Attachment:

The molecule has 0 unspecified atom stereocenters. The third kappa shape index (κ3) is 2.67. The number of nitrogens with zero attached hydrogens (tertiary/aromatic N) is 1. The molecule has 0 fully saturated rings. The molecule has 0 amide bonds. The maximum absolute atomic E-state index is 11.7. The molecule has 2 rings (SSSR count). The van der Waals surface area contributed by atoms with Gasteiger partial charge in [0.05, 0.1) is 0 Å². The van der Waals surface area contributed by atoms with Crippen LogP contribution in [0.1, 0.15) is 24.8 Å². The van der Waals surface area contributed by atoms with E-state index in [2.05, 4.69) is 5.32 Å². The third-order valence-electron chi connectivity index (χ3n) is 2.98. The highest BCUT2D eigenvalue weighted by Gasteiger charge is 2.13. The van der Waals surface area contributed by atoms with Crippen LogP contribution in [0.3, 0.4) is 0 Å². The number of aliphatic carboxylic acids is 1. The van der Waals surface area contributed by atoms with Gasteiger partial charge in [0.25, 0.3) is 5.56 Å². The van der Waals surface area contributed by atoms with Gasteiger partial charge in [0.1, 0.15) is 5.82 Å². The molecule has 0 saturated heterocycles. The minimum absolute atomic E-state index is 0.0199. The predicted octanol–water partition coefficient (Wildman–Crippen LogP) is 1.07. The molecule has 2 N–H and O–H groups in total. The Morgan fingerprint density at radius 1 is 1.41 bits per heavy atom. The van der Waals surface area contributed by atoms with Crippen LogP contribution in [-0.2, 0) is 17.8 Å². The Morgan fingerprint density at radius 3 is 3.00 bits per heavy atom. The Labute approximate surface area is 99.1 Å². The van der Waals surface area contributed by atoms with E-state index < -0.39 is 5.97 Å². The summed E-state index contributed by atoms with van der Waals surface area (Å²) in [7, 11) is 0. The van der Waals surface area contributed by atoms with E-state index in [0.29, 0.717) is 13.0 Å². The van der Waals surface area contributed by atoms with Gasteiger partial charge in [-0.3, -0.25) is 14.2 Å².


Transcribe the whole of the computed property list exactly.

The molecule has 0 unspecified atom stereocenters. The third kappa shape index (κ3) is 2.67. The number of nitrogens with zero attached hydrogens (tertiary/aromatic N) is 1. The molecule has 0 fully saturated rings. The molecule has 0 amide bonds. The maximum absolute atomic E-state index is 11.7. The molecule has 2 rings (SSSR count). The van der Waals surface area contributed by atoms with Gasteiger partial charge in [0.05, 0.1) is 0 Å². The van der Waals surface area contributed by atoms with Crippen LogP contribution in [0.1, 0.15) is 24.8 Å². The van der Waals surface area contributed by atoms with E-state index in [2.05, 4.69) is 5.32 Å². The third-order valence-electron chi connectivity index (χ3n) is 2.98. The highest BCUT2D eigenvalue weighted by Gasteiger charge is 2.13. The van der Waals surface area contributed by atoms with Crippen LogP contribution in [0.3, 0.4) is 0 Å². The number of aliphatic carboxylic acids is 1. The van der Waals surface area contributed by atoms with Gasteiger partial charge in [0.25, 0.3) is 5.56 Å². The van der Waals surface area contributed by atoms with Gasteiger partial charge in [0.1, 0.15) is 5.82 Å². The molecule has 0 saturated heterocycles. The minimum absolute atomic E-state index is 0.0199. The predicted octanol–water partition coefficient (Wildman–Crippen LogP) is 1.07. The molecule has 2 N–H and O–H groups in total. The Morgan fingerprint density at radius 1 is 1.41 bits per heavy atom. The van der Waals surface area contributed by atoms with Crippen LogP contribution in [-0.2, 0) is 17.8 Å². The Morgan fingerprint density at radius 3 is 3.00 bits per heavy atom. The Labute approximate surface area is 99.1 Å². The van der Waals surface area contributed by atoms with E-state index < -0.39 is 5.97 Å². The summed E-state index contributed by atoms with van der Waals surface area (Å²) in [7, 11) is 0. The van der Waals surface area contributed by atoms with E-state index in [0.29, 0.717) is 13.0 Å². The van der Waals surface area contributed by atoms with Gasteiger partial charge in [-0.3, -0.25) is 14.2 Å².